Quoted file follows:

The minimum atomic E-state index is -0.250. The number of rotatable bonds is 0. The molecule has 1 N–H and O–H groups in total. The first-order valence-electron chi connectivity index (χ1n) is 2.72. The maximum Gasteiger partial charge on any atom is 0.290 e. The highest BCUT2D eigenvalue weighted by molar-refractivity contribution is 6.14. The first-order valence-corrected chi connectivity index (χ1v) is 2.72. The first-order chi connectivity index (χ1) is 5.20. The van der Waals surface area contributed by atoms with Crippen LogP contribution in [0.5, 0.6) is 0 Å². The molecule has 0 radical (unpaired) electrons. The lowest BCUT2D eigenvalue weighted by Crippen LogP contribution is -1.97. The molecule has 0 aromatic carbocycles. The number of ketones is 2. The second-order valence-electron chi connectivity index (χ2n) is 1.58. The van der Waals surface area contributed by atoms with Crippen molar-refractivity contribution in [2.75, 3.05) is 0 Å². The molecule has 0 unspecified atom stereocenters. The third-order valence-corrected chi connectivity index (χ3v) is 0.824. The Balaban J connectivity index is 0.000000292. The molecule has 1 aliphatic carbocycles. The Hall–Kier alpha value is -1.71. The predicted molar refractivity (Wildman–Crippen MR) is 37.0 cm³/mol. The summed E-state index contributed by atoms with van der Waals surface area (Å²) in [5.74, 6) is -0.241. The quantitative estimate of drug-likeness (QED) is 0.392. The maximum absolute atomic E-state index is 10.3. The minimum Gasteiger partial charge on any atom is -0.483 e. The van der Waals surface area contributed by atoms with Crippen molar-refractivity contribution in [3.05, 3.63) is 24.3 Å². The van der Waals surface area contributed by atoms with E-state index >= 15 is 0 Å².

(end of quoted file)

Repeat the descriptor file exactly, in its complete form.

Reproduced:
The minimum atomic E-state index is -0.250. The number of rotatable bonds is 0. The molecule has 1 N–H and O–H groups in total. The first-order valence-electron chi connectivity index (χ1n) is 2.72. The maximum Gasteiger partial charge on any atom is 0.290 e. The highest BCUT2D eigenvalue weighted by molar-refractivity contribution is 6.14. The first-order valence-corrected chi connectivity index (χ1v) is 2.72. The first-order chi connectivity index (χ1) is 5.20. The van der Waals surface area contributed by atoms with Crippen LogP contribution in [0.5, 0.6) is 0 Å². The molecule has 0 radical (unpaired) electrons. The lowest BCUT2D eigenvalue weighted by Crippen LogP contribution is -1.97. The molecule has 0 aromatic carbocycles. The number of ketones is 2. The second-order valence-electron chi connectivity index (χ2n) is 1.58. The van der Waals surface area contributed by atoms with Crippen molar-refractivity contribution in [2.75, 3.05) is 0 Å². The molecule has 0 unspecified atom stereocenters. The third-order valence-corrected chi connectivity index (χ3v) is 0.824. The Balaban J connectivity index is 0.000000292. The molecule has 1 aliphatic carbocycles. The Hall–Kier alpha value is -1.71. The predicted molar refractivity (Wildman–Crippen MR) is 37.0 cm³/mol. The summed E-state index contributed by atoms with van der Waals surface area (Å²) in [5.74, 6) is -0.241. The quantitative estimate of drug-likeness (QED) is 0.392. The maximum absolute atomic E-state index is 10.3. The minimum Gasteiger partial charge on any atom is -0.483 e. The van der Waals surface area contributed by atoms with Crippen molar-refractivity contribution in [3.05, 3.63) is 24.3 Å². The van der Waals surface area contributed by atoms with E-state index >= 15 is 0 Å².